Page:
Drei Intermezzos, Op.117
Rondo in A-minor, K511
Sechs Klavierstücke, Op.118
Das wohltemperierte Klavier: Book I, BWV846-869 – Prelude and Fugue in B-minor, BWV869
Vier Klavierstücke, Op.119
Piano Sonata No.26 in E-flat, Op.81a (Les adieux)
Sir András Schiff (piano)
Reviewed by: David Truslove
Reviewed: 5 January, 2018
Venue: Wigmore Hall, London
András Schiff has had an association with Wigmore Hall for nearly forty years and while his creative universe has been largely dominated by the works of J. S. Bach and Beethoven it was the ‘late’ flowering of Brahms that helped shaped this recital.
The programme began with Robert Schumann’s seldom-performed ‘Ghost’ Variations (unpublished until 1939) supposedly inspired by a vision of angels who dictated a theme from the spirits of Schubert and Mendelssohn. Completed after Schumann had thrown himself into the Rhine in February 1854 and shortly before his admission to an asylum, his final piano piece exudes fireside warmth; its gentle hymn-like tune and the five variants held the attention as much for its consoling tone as for Schiff’s delicacy of touch and sensitivity of expression – Schumann’s angels might have been with us looking on in admiration.
At the end, and with his hands resolutely covering the keys to preclude applause, it was clear Schiff’s intention was to create an entity from Schumann, Brahms and Mozart. The progression from ‘Ghost’ to the first of Brahms’s Opus 117 Intermezzos could not have been more natural – not least in the shared key of E-flat and the autumnal mood. Some pianists over-emphasise the dreamy, sepia-tinted atmosphere with too much pedal or extended pauses where none belong. Schiff allowed these emotionally contained worlds to unfold without indulgence while bringing to the fore the quiet lilting eloquence belonging to these “three cradle songs of my sorrows.” The Second flowed seamlessly and the stark Third gained much from Schiff’s undemonstrative and beautifully-measured approach.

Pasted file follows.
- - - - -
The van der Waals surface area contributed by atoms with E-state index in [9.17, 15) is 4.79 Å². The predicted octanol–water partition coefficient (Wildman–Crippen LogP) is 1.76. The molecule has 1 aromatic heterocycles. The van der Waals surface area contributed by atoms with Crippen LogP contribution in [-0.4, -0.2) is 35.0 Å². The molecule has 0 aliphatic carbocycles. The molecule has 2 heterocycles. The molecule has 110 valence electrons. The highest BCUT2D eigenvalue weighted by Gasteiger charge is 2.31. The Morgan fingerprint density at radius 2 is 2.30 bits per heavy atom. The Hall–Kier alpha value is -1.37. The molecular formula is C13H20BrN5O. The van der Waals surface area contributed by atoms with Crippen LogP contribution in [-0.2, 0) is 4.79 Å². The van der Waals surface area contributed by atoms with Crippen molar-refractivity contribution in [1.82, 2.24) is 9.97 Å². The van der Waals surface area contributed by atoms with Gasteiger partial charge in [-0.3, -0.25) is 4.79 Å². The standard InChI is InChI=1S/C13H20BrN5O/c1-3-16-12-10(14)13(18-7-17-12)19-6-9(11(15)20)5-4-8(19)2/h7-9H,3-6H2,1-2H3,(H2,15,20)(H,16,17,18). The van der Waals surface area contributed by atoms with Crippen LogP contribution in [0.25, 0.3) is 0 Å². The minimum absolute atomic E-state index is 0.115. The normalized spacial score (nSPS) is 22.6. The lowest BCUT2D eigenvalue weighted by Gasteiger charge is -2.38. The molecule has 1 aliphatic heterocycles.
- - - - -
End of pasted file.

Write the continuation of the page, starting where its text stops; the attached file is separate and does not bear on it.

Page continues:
Mozart’s A-minor Rondo is so richly chromatic that any anticipated stylistic gear-change following the Brahms was soon dissolved. Clarity of articulation marked a flawless account in which the florid lines billowed like spun silk. It was only in his rendition of Brahms’s Opus 118 that I began to have reservations about Schiff’s restrained approach. The raw energy of the First and Third Pieces was a little too controlled, almost passionless, so that the set as a whole felt overly introverted and unyielding, the emotional counterbalances absent, despite playing of exquisite tenderness and pathos in the concluding number.
Following a matter-of-fact Bach Prelude and Fugue, a similar sense of keeping this intensely personal music at arm’s length inhabited Opus 119, its intimacy and nostalgia lovingly rendered, especially in the “grey pearl” of No.1. Rhythmic definition gave animation to the Second Piece but its agitato was in short supply as was the extrovert character of the closing ‘Rhapsody’ – glittering only intermittently.
Not so Schiff’s Beethoven. ‘Les Adieux’ unlocked a previously withheld vitality and a fresh palette of colour. Structural logic in the first movement was illuminated by crisp, unfussy playing that gained warmth in the reflective ‘L’Absence’ section and then brilliance for the exultant ‘Le Retour’, Schiff bringing glee to the galloping main theme and tremendous sonority to those bell-like octaves.
For n encore Schiff returned to Bach, one of his thirty Inventions (Two- and Three-Part) from BWV772-801.